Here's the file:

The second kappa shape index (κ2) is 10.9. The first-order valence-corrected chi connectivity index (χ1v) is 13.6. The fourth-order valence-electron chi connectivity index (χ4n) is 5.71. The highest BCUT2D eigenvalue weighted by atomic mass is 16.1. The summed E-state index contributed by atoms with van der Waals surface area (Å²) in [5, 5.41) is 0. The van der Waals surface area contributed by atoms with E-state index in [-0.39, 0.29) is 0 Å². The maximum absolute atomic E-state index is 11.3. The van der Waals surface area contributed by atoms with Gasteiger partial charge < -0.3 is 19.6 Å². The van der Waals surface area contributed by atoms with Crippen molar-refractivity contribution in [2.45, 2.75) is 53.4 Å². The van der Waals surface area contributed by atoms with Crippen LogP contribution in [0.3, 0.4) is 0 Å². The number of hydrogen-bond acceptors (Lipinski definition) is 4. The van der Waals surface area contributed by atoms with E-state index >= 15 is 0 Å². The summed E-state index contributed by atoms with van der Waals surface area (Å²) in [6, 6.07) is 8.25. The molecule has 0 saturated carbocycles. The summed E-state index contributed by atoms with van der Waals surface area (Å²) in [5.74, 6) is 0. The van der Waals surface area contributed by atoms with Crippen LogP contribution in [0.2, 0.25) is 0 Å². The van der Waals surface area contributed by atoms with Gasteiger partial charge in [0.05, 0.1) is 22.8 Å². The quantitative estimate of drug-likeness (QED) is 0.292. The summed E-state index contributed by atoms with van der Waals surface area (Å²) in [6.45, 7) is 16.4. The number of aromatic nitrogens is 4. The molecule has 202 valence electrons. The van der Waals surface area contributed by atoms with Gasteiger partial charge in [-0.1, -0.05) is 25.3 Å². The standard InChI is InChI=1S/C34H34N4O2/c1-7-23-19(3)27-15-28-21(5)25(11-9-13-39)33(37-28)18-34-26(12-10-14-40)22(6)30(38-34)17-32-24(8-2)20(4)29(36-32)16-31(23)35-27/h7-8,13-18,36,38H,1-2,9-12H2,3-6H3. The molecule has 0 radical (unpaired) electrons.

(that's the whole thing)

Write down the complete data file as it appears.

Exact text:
The second kappa shape index (κ2) is 10.9. The first-order valence-corrected chi connectivity index (χ1v) is 13.6. The fourth-order valence-electron chi connectivity index (χ4n) is 5.71. The highest BCUT2D eigenvalue weighted by atomic mass is 16.1. The summed E-state index contributed by atoms with van der Waals surface area (Å²) in [5, 5.41) is 0. The van der Waals surface area contributed by atoms with E-state index in [-0.39, 0.29) is 0 Å². The maximum absolute atomic E-state index is 11.3. The van der Waals surface area contributed by atoms with Gasteiger partial charge < -0.3 is 19.6 Å². The van der Waals surface area contributed by atoms with Crippen molar-refractivity contribution in [2.45, 2.75) is 53.4 Å². The van der Waals surface area contributed by atoms with Crippen LogP contribution in [0.3, 0.4) is 0 Å². The number of hydrogen-bond acceptors (Lipinski definition) is 4. The van der Waals surface area contributed by atoms with E-state index >= 15 is 0 Å². The summed E-state index contributed by atoms with van der Waals surface area (Å²) in [6, 6.07) is 8.25. The molecule has 0 saturated carbocycles. The summed E-state index contributed by atoms with van der Waals surface area (Å²) in [5.74, 6) is 0. The van der Waals surface area contributed by atoms with Crippen LogP contribution in [0.2, 0.25) is 0 Å². The van der Waals surface area contributed by atoms with Gasteiger partial charge in [0.05, 0.1) is 22.8 Å². The quantitative estimate of drug-likeness (QED) is 0.292. The summed E-state index contributed by atoms with van der Waals surface area (Å²) in [6.45, 7) is 16.4. The number of aromatic nitrogens is 4. The molecule has 202 valence electrons. The van der Waals surface area contributed by atoms with Gasteiger partial charge in [-0.1, -0.05) is 25.3 Å². The standard InChI is InChI=1S/C34H34N4O2/c1-7-23-19(3)27-15-28-21(5)25(11-9-13-39)33(37-28)18-34-26(12-10-14-40)22(6)30(38-34)17-32-24(8-2)20(4)29(36-32)16-31(23)35-27/h7-8,13-18,36,38H,1-2,9-12H2,3-6H3. The molecule has 0 radical (unpaired) electrons.